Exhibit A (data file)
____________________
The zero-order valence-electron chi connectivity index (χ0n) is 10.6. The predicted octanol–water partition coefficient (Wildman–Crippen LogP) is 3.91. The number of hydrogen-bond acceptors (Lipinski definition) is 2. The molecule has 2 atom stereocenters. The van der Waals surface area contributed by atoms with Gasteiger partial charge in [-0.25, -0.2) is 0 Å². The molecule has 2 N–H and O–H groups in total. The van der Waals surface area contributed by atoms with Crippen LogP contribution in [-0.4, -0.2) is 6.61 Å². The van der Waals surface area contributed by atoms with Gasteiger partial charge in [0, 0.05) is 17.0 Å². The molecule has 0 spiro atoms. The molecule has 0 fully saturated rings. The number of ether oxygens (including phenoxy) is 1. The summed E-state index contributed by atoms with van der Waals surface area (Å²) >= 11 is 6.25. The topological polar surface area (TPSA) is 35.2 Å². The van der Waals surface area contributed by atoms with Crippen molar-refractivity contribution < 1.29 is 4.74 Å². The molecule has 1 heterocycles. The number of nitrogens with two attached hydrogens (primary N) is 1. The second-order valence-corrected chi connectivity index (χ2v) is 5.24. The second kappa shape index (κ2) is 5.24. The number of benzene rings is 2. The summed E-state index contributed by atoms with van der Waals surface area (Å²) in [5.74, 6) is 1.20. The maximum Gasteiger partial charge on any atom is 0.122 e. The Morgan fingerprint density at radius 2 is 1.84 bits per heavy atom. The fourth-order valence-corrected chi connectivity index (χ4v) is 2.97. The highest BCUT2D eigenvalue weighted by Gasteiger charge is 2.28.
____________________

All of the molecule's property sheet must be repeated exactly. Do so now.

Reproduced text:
The zero-order valence-electron chi connectivity index (χ0n) is 10.6. The predicted octanol–water partition coefficient (Wildman–Crippen LogP) is 3.91. The number of hydrogen-bond acceptors (Lipinski definition) is 2. The molecule has 2 atom stereocenters. The van der Waals surface area contributed by atoms with Gasteiger partial charge in [-0.25, -0.2) is 0 Å². The molecule has 2 N–H and O–H groups in total. The van der Waals surface area contributed by atoms with Crippen LogP contribution in [-0.4, -0.2) is 6.61 Å². The van der Waals surface area contributed by atoms with Gasteiger partial charge in [0, 0.05) is 17.0 Å². The molecule has 0 spiro atoms. The molecule has 0 fully saturated rings. The number of ether oxygens (including phenoxy) is 1. The summed E-state index contributed by atoms with van der Waals surface area (Å²) >= 11 is 6.25. The topological polar surface area (TPSA) is 35.2 Å². The van der Waals surface area contributed by atoms with Crippen molar-refractivity contribution < 1.29 is 4.74 Å². The molecule has 1 heterocycles. The number of nitrogens with two attached hydrogens (primary N) is 1. The second-order valence-corrected chi connectivity index (χ2v) is 5.24. The second kappa shape index (κ2) is 5.24. The number of benzene rings is 2. The summed E-state index contributed by atoms with van der Waals surface area (Å²) in [5.74, 6) is 1.20. The maximum Gasteiger partial charge on any atom is 0.122 e. The Morgan fingerprint density at radius 2 is 1.84 bits per heavy atom. The fourth-order valence-corrected chi connectivity index (χ4v) is 2.97. The highest BCUT2D eigenvalue weighted by Gasteiger charge is 2.28.